March – April 2022
Joseph J. Ellis

Interview

Who are some of your favorite Pioneer Valley authors?

My two favorite poets are Robert Frost and Emily Dickinson, both products of the Valley. The geography and even geology of the region strike me as the fundamental source of an iconoclastic mentality, isolated from the metropolitan presumptions of Boston and New York, freer to listen to interior voices, making isolation an inspiration.

Do you have a favorite book that is set in or is about the Pioneer Valley or New England?

My favorite New England novel is The Scarlet Letter [by Nathaniel Hawthorne].

What was the last book that you enjoyed reading?

The last book I enjoyed reading was Sacred Hunger by Barry Unsworth. I am doing research on the Atlantic slave trade and found that only a gifted novelist can bring to life the unspeakable horrors of the Middle Passage and the experience of enslaved Africans.

Why did you write your new book?

My newest book, The Cause: The American Revolution and Its Discontents, is the culmination of my attempt to tell the story of the American Founding. Chronologically, it comes first, but it came last for me because I didn't know what I was doing twenty years ago when the project began. In effect, I wrote the preface last. Authors do this all the time, because they don't know how the story will end until they tell it. My biographies of Adams, Jefferson, and Washington also immersed me in the primary sources of the wartime years, so half the research was already done when I started The Cause. Thus far my readers confirm that it is up to the standard of Founding Brothers. I hope they're right.

Do you have a website for your books which you would like to share?

My website is: josephellishistorian.com

Recent Books by Joseph  (see all his books)

Joseph's Favorite Books  (with his comments)


My three favorite books are: The Great Gatsby, for style; Eminent Victorians, for how to tell a life; The Armada, for how to tell a story.


January – February 2022
Patricia Romney

Interview

Do you have a special library memory?

When I was a little girl my neighborhood in the Bronx had no library. Every week a bookmobile would come and I would take out as many books as possible. I am grateful for that bookmobile and I also wish that one of the librarians, who saw me every week, had taken an interest in me and guided my reading. This never happened, likely because it was the 1950s and I was a little black girl in an all-white neighborhood. I know the librarians at the Jones Library make connections with marginalized youth and others in need.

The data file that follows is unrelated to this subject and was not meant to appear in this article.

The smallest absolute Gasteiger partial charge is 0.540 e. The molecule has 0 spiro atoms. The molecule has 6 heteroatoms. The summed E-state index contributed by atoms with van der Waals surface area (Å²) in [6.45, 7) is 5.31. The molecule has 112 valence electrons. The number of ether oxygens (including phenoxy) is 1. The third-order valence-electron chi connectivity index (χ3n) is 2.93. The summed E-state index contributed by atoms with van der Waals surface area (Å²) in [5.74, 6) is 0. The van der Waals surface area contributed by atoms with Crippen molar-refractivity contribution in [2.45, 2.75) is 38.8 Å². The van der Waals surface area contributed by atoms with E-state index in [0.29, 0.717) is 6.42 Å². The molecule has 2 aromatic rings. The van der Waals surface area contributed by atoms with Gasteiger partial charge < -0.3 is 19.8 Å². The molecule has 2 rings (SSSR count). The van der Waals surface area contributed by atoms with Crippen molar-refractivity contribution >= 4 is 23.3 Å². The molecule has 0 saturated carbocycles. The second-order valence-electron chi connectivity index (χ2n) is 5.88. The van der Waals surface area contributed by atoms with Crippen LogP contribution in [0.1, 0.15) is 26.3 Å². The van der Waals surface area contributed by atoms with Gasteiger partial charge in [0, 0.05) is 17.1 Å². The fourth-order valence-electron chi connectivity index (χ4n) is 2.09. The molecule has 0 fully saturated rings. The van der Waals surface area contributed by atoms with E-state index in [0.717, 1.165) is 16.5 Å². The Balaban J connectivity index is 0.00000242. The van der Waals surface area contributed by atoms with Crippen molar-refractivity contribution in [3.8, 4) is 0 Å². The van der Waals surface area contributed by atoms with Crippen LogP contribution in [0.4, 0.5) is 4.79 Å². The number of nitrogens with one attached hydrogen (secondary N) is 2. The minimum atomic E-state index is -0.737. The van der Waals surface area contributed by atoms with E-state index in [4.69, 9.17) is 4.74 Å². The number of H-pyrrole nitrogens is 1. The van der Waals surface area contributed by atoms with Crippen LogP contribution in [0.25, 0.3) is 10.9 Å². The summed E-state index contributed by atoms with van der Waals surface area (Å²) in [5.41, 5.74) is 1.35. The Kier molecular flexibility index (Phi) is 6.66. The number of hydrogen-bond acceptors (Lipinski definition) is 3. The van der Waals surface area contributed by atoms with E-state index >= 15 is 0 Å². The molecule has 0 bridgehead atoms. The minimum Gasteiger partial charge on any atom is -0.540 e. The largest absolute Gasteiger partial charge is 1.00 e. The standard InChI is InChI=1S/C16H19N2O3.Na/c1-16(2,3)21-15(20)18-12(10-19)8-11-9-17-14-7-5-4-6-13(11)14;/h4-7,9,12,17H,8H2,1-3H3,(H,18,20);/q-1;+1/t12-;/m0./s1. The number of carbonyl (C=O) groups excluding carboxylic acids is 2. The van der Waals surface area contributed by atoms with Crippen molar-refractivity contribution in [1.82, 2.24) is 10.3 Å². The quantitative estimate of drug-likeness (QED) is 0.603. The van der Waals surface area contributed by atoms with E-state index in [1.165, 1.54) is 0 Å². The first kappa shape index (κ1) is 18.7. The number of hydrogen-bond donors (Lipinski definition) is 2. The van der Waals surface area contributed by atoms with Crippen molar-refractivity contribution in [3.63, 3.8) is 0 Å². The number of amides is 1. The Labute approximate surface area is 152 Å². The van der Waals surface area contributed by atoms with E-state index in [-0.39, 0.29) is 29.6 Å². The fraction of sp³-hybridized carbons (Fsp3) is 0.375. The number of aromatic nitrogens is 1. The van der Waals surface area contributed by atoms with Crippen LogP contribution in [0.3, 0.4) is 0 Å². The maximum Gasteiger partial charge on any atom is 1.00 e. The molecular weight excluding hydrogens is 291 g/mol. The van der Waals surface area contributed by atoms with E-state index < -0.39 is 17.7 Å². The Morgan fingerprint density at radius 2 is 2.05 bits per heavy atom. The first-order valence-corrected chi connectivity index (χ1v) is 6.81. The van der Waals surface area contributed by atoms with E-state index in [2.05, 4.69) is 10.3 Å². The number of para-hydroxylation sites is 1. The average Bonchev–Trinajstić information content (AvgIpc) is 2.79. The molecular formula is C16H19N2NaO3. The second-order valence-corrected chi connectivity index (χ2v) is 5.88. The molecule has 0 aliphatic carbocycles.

Is there a member of this community who has been instrumental to your writing?

For many years, I wrote with Pat Schneider in her weekly writing group for women. Her encouragement and that of the other women in the group made all the difference. I remember my last visit to Pat in the nursing home when I was still looking for a publisher. She did everything to make sure my book got published. Her mentorship meant so much and I miss her still.

Pat Romney

Do you have a favorite book that is set in or is about the Pioneer Valley or New England?

Little Women by Louisa May Alcott. Like many other young women of my generation who wanted to be writers, I was inspired by Jo March. I also believe that somewhere in that story lay the roots of my feminism.

Why did you write your new book?

I wrote this book so that young women of color and other young activists would know about their foremothers and the work we did for social change and intersectionality in the 1970s. Much has been written about The Third World Women's Alliance, but I want young women to hear the story from the women who lived it. This book is meant to inform and inspire action for equity and justice.


New Book
by Patricia

Patricia's Favorite Books  (with her comments)



I read a lot of non-fiction and love memoir, in particular. The books I’ve listed, in different ways, have opened a path for me and mirrored back to me who I am and what I care about.

[NOTE: Song in a Weary Throat: Memoir of an American Pilgrimage by Pauli Murray was later reissued as Pauli Murray: The Autobiography of a Black Activist, Feminist, Lawyer, Priest, and Poet.]


Authors Previously Spotlighted

Martín Espada

John Clayton

Barbara Elleman

Pawan Dhingra

Martha Ackmann

Jonathan Adolph

Lawrence Douglas

Annye C. Anderson

Artemis Roehrig & Corrine Demas

Ilan Stavans

Ocean Vuong

Christopher Benfey

Micha Archer

Joanne Creighton

Bruce Watson

Aaron Becker

Charles Mann

Holly Black

Lewis Mainzer

Nicole Blum & Catherine Newman

Michael Ponsor

David Hyde Costello

William Taubman

Rich Michelson

Madeleine Blais

Cammie McGovern


View our earlier Local Author Spotlights by year: 2021, 2020, 2019, 2018 & 2017 | Or browse more books by local authors